The foregoing description of the invention has been presented for purposes of illustration and description. It is not intended to be exhaustive or to limit the invention to the precise form disclosed, and obviously, many modifications and variations are possible. Such modifications and variations that may be apparent to a person skilled in the art are intended to be included within the scope of this invention as defined by the accompanying claims.
|Cited Patent||Filing date||Publication date||Applicant||Title|
|US4636748||Jun 26, 1985||Jan 13, 1987||Data General Corporation||Charge pump for use in a phase-locked loop|
|US5410263||Feb 26, 1993||Apr 25, 1995||Intel Corporation||Delay line loop for on-chip clock synthesis with zero skew and 50% duty cycle|
|US5589802||Jun 7, 1995||Dec 31, 1996||American Microsystems, Inc.||Circuit for detecting the absence of an external component|
|US5594388||Jun 7, 1995||Jan 14, 1997||American Microsystems, Inc.||Self-calibrating RC oscillator|
|US5614855||Aug 21, 1995||Mar 25, 1997||Rambus, Inc.||Delay-locked loop|
|US5646563||Sep 30, 1996||Jul 8, 1997||National Semiconductor Corporation||Charge pump with near zero offset current|
|US5724007||Mar 25, 1996||Mar 3, 1998||Cypress Semiconductor Corporation||Adjustable lock detector for a phase-locked loop circuit|
|US5727037||Jan 26, 1996||Mar 10, 1998||Silicon Graphics, Inc.||System and method to reduce phase offset and phase jitter in phase-locked and delay-locked loops using self-biased circuits|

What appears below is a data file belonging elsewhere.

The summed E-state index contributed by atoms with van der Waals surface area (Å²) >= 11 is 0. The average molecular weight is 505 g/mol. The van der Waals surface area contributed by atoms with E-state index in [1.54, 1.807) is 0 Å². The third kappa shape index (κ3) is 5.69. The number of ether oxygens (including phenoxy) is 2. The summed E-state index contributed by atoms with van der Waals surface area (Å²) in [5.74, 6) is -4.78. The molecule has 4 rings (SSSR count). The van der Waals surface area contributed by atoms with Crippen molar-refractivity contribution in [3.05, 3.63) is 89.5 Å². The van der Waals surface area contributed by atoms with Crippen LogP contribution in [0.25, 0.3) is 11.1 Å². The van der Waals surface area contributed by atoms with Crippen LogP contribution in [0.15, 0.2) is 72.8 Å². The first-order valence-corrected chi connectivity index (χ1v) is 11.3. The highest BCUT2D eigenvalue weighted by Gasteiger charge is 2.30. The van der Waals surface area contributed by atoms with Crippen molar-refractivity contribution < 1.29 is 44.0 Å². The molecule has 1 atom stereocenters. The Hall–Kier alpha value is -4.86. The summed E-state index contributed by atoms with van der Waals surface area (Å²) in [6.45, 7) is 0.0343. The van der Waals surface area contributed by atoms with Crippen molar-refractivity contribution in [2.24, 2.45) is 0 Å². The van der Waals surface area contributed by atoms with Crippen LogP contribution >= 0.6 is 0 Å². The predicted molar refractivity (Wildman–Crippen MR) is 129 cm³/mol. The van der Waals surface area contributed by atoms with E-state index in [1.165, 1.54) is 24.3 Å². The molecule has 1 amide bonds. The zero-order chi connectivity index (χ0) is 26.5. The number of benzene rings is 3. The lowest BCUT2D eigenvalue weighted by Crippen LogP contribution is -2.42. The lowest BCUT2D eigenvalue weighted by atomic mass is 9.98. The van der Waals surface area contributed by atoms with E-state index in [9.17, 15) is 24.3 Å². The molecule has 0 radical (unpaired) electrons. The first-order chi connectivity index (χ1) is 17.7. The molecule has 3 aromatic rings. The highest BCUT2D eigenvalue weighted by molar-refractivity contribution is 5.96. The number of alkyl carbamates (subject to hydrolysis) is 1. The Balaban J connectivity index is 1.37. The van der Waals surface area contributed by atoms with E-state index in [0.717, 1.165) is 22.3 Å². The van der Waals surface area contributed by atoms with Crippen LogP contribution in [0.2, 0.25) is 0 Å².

|US5729163||Apr 3, 1996||Mar 17, 1998||The Boeing Company||Synchronous AC to DC conversion of differential AC signals|
|US5874847||Nov 12, 1996||Feb 23, 1999||Samsung Electronics, Co., Ltd.||Charge pump circuit for controlling a pair of drive transistors|
|US5912575||Feb 27, 1997||Jun 15, 1999||Mitsubishi Electric Semiconductor Software Co., Ltd.||Phase-locked loop circuit with charge pump and time constant circuit|
|US6011440||Mar 18, 1997||Jan 4, 2000||Linear Technology Corporation||Amplifier having output range that exceeds supply voltage|
|US6169458 *||Sep 1, 1999||Jan 2, 2001||Lsi Logic Corporation||Differential charge pump with reduced charge-coupling effects|
|US6285725||Nov 18, 1998||Sep 4, 2001||Hyundai Electronics Industries Co., Ltd.||Charge pump circuit|
|US6330296||Jun 12, 1998||Dec 11, 2001||International Business Machines Corporation||Delay-locked loop which includes a monitor to allow for proper alignment of signals|
|US6392456||Oct 26, 1999||May 21, 2002||Hyundai Electronics Industries Co., Ltd.||Analog mixed digital DLL|
|US6400211||Sep 18, 2001||Jun 4, 2002||Rohm Co., Ltd.||DC/DC converter|
|US6535051||May 21, 2001||Mar 18, 2003||Samsung Electronics Co., Ltd.||Charge pump circuit|
|US6538491||Sep 26, 2000||Mar 25, 2003||Oki America, Inc.||Method and circuits for compensating the effect of switch resistance on settling time of high speed switched capacitor circuits|
|US6597218||Apr 24, 2002||Jul 22, 2003||Sun Microsystems, Inc.||Programmable bias-generator for self-biasing a delay locked loop|
|US6642759||Sep 4, 2002||Nov 4, 2003||National Semiconductor Corporation||Charge pump using switched capacitors for phase-locked loop control and method of operation|